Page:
How to Become a Nurse in Washington State, WA
Becoming a nurse in Washington State is a smart career move. With Licensed Practical Nurses (LPN) averaging $44,000 per year, and Registered Nurses (RN) averaging close to a $70,000 salary (according to BLS.gov), there is currently a shortage of qualified Washington nurses and demand for nurses—along with their salaries—is only expected to grow in coming years.
So, how to become a nurse in Washington State?
There are three common nursing education programs for aspiring Washington nurses. The quickest are LPN diploma programs, which take a year to complete. Then, there are two different RN programs: a two year Associate Degree, Nursing degree or four year Bachelor of Science, Nursing program, both of which lead to licensure as an RN.
Regardless of which Washington State nursing education program you choose, they all require prerequisites—usually at least a full quarter of studies for LPN training, and one to two quarters of class work for ADN or BSN degrees. Prerequisites focus on introductory topics, both in the sciences and arts—nursing requires, after all, both technical knowledge of health issues and patient care and emotional and psychological support skills for patients and their families coping with traumatic health issues. Typical courses include introductory biology, psychology, physiology, English, and so on.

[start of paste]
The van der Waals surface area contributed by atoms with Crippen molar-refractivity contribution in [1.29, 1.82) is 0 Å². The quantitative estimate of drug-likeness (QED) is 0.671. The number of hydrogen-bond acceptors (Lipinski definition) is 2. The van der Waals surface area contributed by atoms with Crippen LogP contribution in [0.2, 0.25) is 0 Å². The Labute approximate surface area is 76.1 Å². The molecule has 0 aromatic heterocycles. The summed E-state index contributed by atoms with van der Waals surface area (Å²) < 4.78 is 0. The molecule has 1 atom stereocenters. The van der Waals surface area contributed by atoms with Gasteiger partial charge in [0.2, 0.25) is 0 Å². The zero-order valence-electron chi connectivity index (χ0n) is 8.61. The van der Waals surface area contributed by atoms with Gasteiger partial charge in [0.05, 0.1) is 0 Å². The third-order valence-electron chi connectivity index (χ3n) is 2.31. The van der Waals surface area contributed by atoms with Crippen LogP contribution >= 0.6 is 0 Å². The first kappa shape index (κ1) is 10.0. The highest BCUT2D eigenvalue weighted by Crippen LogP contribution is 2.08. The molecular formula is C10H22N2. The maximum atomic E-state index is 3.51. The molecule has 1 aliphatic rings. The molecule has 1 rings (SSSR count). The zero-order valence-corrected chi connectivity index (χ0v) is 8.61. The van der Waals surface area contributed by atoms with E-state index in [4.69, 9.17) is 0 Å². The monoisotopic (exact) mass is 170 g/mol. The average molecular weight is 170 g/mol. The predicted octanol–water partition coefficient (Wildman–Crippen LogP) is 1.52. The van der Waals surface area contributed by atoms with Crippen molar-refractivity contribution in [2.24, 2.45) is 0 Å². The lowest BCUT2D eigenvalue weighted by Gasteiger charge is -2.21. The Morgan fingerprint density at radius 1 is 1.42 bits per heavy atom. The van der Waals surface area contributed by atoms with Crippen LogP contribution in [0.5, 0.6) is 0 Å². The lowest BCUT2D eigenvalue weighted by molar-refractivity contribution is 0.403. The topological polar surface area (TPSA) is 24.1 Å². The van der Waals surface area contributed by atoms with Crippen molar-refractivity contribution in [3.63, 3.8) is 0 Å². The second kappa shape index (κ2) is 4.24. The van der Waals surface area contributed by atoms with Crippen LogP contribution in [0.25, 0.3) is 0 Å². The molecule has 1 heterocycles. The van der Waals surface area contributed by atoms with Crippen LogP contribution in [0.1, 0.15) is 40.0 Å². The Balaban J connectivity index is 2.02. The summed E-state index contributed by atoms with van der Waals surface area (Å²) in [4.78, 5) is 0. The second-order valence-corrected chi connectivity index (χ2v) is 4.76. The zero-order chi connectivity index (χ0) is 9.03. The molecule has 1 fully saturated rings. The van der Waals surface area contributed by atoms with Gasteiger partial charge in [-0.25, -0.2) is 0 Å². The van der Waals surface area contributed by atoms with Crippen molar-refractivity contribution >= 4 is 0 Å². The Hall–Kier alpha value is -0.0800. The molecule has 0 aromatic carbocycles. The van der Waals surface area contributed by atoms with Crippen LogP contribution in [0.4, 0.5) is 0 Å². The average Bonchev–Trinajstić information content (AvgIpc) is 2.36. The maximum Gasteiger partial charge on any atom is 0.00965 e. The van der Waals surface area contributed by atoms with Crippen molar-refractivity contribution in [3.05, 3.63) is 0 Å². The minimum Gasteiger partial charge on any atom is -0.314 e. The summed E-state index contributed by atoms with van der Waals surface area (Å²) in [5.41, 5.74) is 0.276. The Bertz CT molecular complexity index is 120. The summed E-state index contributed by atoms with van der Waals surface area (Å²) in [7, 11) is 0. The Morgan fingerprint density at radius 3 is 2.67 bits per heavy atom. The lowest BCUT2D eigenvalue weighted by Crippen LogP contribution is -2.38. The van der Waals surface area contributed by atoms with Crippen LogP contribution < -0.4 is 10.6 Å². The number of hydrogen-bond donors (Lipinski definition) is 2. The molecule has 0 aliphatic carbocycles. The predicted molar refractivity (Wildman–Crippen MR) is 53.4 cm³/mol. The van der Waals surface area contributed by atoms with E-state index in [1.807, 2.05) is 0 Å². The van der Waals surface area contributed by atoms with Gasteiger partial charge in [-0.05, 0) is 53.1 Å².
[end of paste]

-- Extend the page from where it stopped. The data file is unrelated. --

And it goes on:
Completing the prerequisites is no guarantee that you will get into a nursing education program or college of nursing in Washington State. Rather, there are many applicants, and good grades are essential to entry. Once accepted, one can move from an LPN to an ADN or BSN as well—you do not have to become a Registered Nurse right away. But, if you choose to become a Washington RN right off the bat, the major difference between a two or four year program is the degree of specialization available. An ADN education focuses heavily on practices, procedures, and management of lower level nurses, while a BSN takes it to the next level with further studies in nursing research, theory, and focused topics like pharmacology, radiology, or public health.
Washington State nursing education programs culminate with the nationalized NCLEX examinations. There are both LPN and RN versions, and they are the final step to becoming a nurse in Washington.
For more information, visit our in-depth Washington Nursing state pages.